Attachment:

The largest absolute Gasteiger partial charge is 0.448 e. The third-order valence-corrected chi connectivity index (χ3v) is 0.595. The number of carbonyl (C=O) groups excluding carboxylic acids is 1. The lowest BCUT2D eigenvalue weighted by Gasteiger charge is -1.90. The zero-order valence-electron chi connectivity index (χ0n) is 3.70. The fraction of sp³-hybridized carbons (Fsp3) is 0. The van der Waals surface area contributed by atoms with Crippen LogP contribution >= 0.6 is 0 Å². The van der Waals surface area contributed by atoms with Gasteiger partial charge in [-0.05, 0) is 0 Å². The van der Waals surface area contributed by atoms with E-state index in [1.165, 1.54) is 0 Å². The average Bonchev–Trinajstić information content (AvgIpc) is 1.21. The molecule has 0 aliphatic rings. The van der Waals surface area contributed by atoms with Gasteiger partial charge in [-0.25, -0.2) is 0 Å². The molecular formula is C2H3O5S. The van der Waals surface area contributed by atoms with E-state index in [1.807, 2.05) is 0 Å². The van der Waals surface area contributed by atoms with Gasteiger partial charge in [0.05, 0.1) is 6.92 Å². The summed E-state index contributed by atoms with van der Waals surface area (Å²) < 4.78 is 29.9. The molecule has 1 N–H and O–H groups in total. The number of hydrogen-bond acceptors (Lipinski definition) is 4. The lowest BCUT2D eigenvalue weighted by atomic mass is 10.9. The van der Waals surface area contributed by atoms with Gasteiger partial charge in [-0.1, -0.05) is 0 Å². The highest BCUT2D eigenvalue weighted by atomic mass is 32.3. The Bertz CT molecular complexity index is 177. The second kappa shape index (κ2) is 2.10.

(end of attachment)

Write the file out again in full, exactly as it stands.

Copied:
The largest absolute Gasteiger partial charge is 0.448 e. The third-order valence-corrected chi connectivity index (χ3v) is 0.595. The number of carbonyl (C=O) groups excluding carboxylic acids is 1. The lowest BCUT2D eigenvalue weighted by Gasteiger charge is -1.90. The zero-order valence-electron chi connectivity index (χ0n) is 3.70. The fraction of sp³-hybridized carbons (Fsp3) is 0. The van der Waals surface area contributed by atoms with Crippen LogP contribution >= 0.6 is 0 Å². The van der Waals surface area contributed by atoms with Gasteiger partial charge in [-0.05, 0) is 0 Å². The van der Waals surface area contributed by atoms with E-state index in [1.165, 1.54) is 0 Å². The average Bonchev–Trinajstić information content (AvgIpc) is 1.21. The molecule has 0 aliphatic rings. The van der Waals surface area contributed by atoms with Gasteiger partial charge in [-0.25, -0.2) is 0 Å². The molecular formula is C2H3O5S. The van der Waals surface area contributed by atoms with E-state index in [1.807, 2.05) is 0 Å². The van der Waals surface area contributed by atoms with Gasteiger partial charge in [0.05, 0.1) is 6.92 Å². The summed E-state index contributed by atoms with van der Waals surface area (Å²) < 4.78 is 29.9. The molecule has 1 N–H and O–H groups in total. The number of hydrogen-bond acceptors (Lipinski definition) is 4. The lowest BCUT2D eigenvalue weighted by atomic mass is 10.9. The van der Waals surface area contributed by atoms with Gasteiger partial charge in [-0.1, -0.05) is 0 Å². The highest BCUT2D eigenvalue weighted by atomic mass is 32.3. The Bertz CT molecular complexity index is 177. The second kappa shape index (κ2) is 2.10.